No-Code AI and Prediction Tools Bring Coding to the People

A new AI revolution is underway, turning people who know little about coding into developers. Called “no code,” startups are emerging to productize this new category, which essentially lets people use familiar, clickable web interfaces and even natural language to automate tasks or create simple applications, while machine learning takes over the rest. Proponents predict it will be a game-changer, powering a brigade of “citizen developers” to leverage artificial intelligence without knowing how to write code. Startups entering the space include Juji, which makes creating AI chatbots as easy as programming PowerPoint.

Google’s Teachable Machine and Microsoft’s are other tools forging this path. “Just as clickable icons have replaced obscure programming commands on home computers, new no-code platforms replace programming languages with simple and familiar web interfaces,” writes The New York Times, quoting “no-code evangelist” Craig Wisneski — co-founder of Akkio, an automated way to construct predictions from data — saying, “We are trying to take AI and make it ridiculously easy.”

“It used to require a team of engineers to build a piece of software, and now users with a web browser and an idea have the power to bring that idea to life themselves,” NYT adds, explaining how Microsoft engineer Sean Cusack was able to use the company’s fledgling Lobe to create a program to parse thousands of insect photos for data relevant to his bee-keeping hobby.

Despite his title, Cusack told NYT the data science for his program was beyond his expertise. The Lobe platform, NYT writes, “allowed him to drag and drop sample photos and click a few buttons to make a system” that could accomplish his objective.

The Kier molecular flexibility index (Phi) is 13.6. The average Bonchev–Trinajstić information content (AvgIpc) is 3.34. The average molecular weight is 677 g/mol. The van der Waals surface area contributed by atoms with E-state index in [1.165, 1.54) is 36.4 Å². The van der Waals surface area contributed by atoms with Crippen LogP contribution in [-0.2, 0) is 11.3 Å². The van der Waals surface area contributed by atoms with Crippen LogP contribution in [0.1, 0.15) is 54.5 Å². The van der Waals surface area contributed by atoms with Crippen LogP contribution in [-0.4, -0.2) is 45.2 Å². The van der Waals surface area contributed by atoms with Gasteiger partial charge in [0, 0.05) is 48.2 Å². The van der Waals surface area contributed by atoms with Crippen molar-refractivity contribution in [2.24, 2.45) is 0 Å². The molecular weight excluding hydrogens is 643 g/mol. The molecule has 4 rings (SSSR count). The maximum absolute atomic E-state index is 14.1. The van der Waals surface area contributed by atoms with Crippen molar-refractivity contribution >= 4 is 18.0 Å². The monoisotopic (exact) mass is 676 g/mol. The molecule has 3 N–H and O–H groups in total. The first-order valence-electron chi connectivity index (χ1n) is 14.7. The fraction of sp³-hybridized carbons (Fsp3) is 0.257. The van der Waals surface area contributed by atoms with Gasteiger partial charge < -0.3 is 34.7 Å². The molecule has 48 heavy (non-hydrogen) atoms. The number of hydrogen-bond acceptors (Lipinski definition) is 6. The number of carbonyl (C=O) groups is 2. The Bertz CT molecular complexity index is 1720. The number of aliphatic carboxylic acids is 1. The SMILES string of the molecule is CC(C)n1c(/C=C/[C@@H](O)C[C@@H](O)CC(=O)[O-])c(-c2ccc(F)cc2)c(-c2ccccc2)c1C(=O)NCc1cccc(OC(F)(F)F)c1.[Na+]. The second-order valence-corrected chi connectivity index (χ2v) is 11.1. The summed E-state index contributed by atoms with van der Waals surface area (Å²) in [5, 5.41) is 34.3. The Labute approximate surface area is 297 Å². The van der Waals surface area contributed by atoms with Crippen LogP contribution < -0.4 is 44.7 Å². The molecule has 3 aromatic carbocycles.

“Advances in AI itself are making no-code platforms more powerful,” NYT reports, explaining that “OpenAI, the company co-founded by Elon Musk, has a vast AI system, GPT-3, that can write code when prompted with simple English.”

Wired explains that OpenAI developers “have already built demos that let a layperson write simple apps just by describing what they want: ‘Make me a personal website with PayPal embedded for payments,’ or ‘Write an app that finds travel expenses in my bank statements and puts them in a spreadsheet.’”

In addition to OpenAI’s Copilot, buzzy code prediction tools include Tabnine, which supports over 23 programming languages, and AlphaCode, from Alphabet’s DeepMind, an AI tool “trained using open source code from GitHub” that “can perform complex coding tasks better than the average programmer and could lead to the AI that can change itself,” writes Information Age.

In addition to making things exponentially easier for professional coders, such platforms prompt Wired to envision “a sort of Gutenbergian eruption where anyone — from artists to bureaucrats to criminals to high school students — can automate their lives in a heartbeat.”

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